The program’s requirements are complicated, and not well-explained to qualifying borrowers.  Approval requires more than simply working in public service. The Public Service Student Loan Forgiveness Program is offered through the federal government and requires the borrower work full-time, meaning more than 30 hours per week, in an eligible federal, state or local public service job. The borrower can also work for a 501(c)(3) nonprofit, so long as the position is a full-time, eligible one. The borrower must make 120 eligible on-time payments to qualify.

Several different reasons were given for these denials. Seventy-three percent of these rejected applications were denied due to the applicant not meeting the “program’s requirements.” These requirements could mean either the borrower did not have student loans that were eligible for forgiveness, did not have qualifying employment, or did not make the 120 consecutive required qualifying student loan payments. Another 25 percent of these student loan forgiveness applications were denied because the applications were incomplete or had missing information on the employment certification form.

The report indicated that only 610 applications for student loan forgiveness had been approved and that 338 borrowers had received a collective amount of $21.1 million in public service student loan forgiveness. Less than 0.5 percent of the applications submitted were successful.

Click here to read more on this story.

For borrowers who are struggling with student loan debt, relief options are available.  Many student loan borrowers are unaware that they have rights and repayment options available to them, such as postponement of loan payments, reduction of payments or even a complete discharge of the debt. There are ways to file for bankruptcy with student loan debt.  It is important you contact an experienced Miami bankruptcy attorney who can advise you of all your options. As an experienced CPA as well as a proven bankruptcy lawyer, Timothy Kingcade knows how to help clients take full advantage of the bankruptcy laws to protect their assets and get successful results. Since 1996 Kingcade Garcia McMaken has been helping people from all walks of life build a better tomorrow. Our attorneys help thousands of people every year take advantage of their rights under bankruptcy protection to restart, rebuild and recover. The day you hire our firm, we will contact your creditors to stop the harassment. You can also find useful consumer information on the Kingcade Garcia McMaken website at www.miamibankruptcy.com.

 

Student Loans, Timothy Kingcade Posts

Student Loan Debt and College Costs Set to Increase with Trump’s New Budget Proposal

President Trump’s proposed budget could have some serious consequences for individuals carrying student loan debt. In fact, student loan debt seems to be a major part of the President’s proposed fiscal year 2020 federal budget, which was sent to Congress on Monday.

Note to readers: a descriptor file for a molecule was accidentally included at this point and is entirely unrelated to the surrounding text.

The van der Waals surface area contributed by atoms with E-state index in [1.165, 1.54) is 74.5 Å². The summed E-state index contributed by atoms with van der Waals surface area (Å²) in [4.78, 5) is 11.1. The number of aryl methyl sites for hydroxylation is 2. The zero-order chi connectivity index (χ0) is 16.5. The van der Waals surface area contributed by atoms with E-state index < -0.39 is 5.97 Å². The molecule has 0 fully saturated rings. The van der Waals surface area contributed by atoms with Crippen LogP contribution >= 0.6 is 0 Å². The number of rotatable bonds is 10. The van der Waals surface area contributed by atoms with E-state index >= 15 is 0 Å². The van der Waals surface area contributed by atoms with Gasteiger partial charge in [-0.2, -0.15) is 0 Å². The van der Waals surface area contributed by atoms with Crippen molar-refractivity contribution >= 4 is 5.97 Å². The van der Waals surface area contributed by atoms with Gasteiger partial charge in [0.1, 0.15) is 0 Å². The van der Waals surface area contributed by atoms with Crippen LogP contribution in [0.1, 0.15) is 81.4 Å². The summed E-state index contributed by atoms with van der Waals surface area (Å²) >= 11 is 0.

The proposed fiscal year 2020 budget includes various cuts and changes to federal student loan programs. In addition, the budget includes a 10 percent total decrease in Department of Education Funding. The total cuts end up being $62 billion, which is $7.1 billion less than what the DOE had allotted in funds for the 2019 fiscal year.

Many financial experts worry what these changes could mean for student loan costs, as well as college expenses. Not only would the budget proposal raise costs for attending college, it could also result in a significant increase when it comes to student loan debt.

An estimated $1.5 trillion in student loan debt is owed nationwide. However, it is estimated that this new budget could force borrowers to pay an additional $207 billion more on their student loan debt on top of this already astronomical amount.

One part of the proposed budget eliminates the subsidized student loan program. Students who are enrolled in school could discover that they are accruing interest on their loans even though they are still enrolled in school. Currently, if a student is enrolled in school, they do not accrue interest on their loans, which means these students could be in for a rude awakening if the proposals go through. Adding interest while students are attending college could increase the cost of attending college or even graduate school for these students.

President Trump’s budget proposal also eliminates the public service loan forgiveness program, which has been law since the President George W. Bush era. Many graduates utilize this program as a means of eliminating their student loan debt by entering the public sector and taking jobs as prosecutors, public defenders, legal aid attorneys, police officers, firefighters and civil servants. Taking a lower paying job with the end goal of eliminating tens of thousands in student loan debt pales in comparison to the alternative of being stuck with student loan debt for decades. However, this option may no longer be available for these borrowers if the budget is approved.